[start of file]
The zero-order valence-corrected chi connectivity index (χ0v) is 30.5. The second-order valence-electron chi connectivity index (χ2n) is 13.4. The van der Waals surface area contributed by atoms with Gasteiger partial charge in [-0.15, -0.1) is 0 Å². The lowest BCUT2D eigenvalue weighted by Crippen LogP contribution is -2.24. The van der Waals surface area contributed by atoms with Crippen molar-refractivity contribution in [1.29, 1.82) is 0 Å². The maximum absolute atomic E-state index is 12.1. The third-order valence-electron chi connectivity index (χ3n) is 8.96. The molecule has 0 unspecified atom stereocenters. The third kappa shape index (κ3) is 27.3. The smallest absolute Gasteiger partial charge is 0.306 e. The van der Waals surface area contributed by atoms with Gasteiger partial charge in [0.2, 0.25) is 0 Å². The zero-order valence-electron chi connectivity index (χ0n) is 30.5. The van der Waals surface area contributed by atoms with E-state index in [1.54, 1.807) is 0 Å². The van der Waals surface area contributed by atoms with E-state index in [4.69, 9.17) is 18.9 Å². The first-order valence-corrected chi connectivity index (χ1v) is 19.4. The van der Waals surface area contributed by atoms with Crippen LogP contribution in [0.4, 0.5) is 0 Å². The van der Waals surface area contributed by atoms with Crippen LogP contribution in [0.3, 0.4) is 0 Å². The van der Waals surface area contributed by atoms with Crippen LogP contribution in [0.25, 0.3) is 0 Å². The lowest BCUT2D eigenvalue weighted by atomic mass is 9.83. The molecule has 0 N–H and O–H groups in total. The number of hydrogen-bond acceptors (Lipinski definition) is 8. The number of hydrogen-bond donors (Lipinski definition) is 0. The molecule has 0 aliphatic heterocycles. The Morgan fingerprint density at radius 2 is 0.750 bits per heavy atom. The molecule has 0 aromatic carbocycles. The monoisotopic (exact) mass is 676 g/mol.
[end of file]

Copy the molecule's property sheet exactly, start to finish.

The zero-order valence-corrected chi connectivity index (χ0v) is 30.5. The second-order valence-electron chi connectivity index (χ2n) is 13.4. The van der Waals surface area contributed by atoms with Gasteiger partial charge in [-0.15, -0.1) is 0 Å². The lowest BCUT2D eigenvalue weighted by Crippen LogP contribution is -2.24. The van der Waals surface area contributed by atoms with Crippen molar-refractivity contribution in [1.29, 1.82) is 0 Å². The maximum absolute atomic E-state index is 12.1. The third-order valence-electron chi connectivity index (χ3n) is 8.96. The molecule has 0 unspecified atom stereocenters. The third kappa shape index (κ3) is 27.3. The smallest absolute Gasteiger partial charge is 0.306 e. The van der Waals surface area contributed by atoms with Gasteiger partial charge in [0.2, 0.25) is 0 Å². The zero-order valence-electron chi connectivity index (χ0n) is 30.5. The van der Waals surface area contributed by atoms with E-state index in [1.54, 1.807) is 0 Å². The van der Waals surface area contributed by atoms with E-state index in [4.69, 9.17) is 18.9 Å². The first-order valence-corrected chi connectivity index (χ1v) is 19.4. The van der Waals surface area contributed by atoms with Crippen LogP contribution in [0.4, 0.5) is 0 Å². The van der Waals surface area contributed by atoms with Crippen LogP contribution in [0.3, 0.4) is 0 Å². The van der Waals surface area contributed by atoms with Crippen LogP contribution in [0.25, 0.3) is 0 Å². The lowest BCUT2D eigenvalue weighted by atomic mass is 9.83. The molecule has 0 N–H and O–H groups in total. The number of hydrogen-bond acceptors (Lipinski definition) is 8. The number of hydrogen-bond donors (Lipinski definition) is 0. The molecule has 0 aliphatic heterocycles. The Morgan fingerprint density at radius 2 is 0.750 bits per heavy atom. The molecule has 0 aromatic carbocycles. The monoisotopic (exact) mass is 676 g/mol.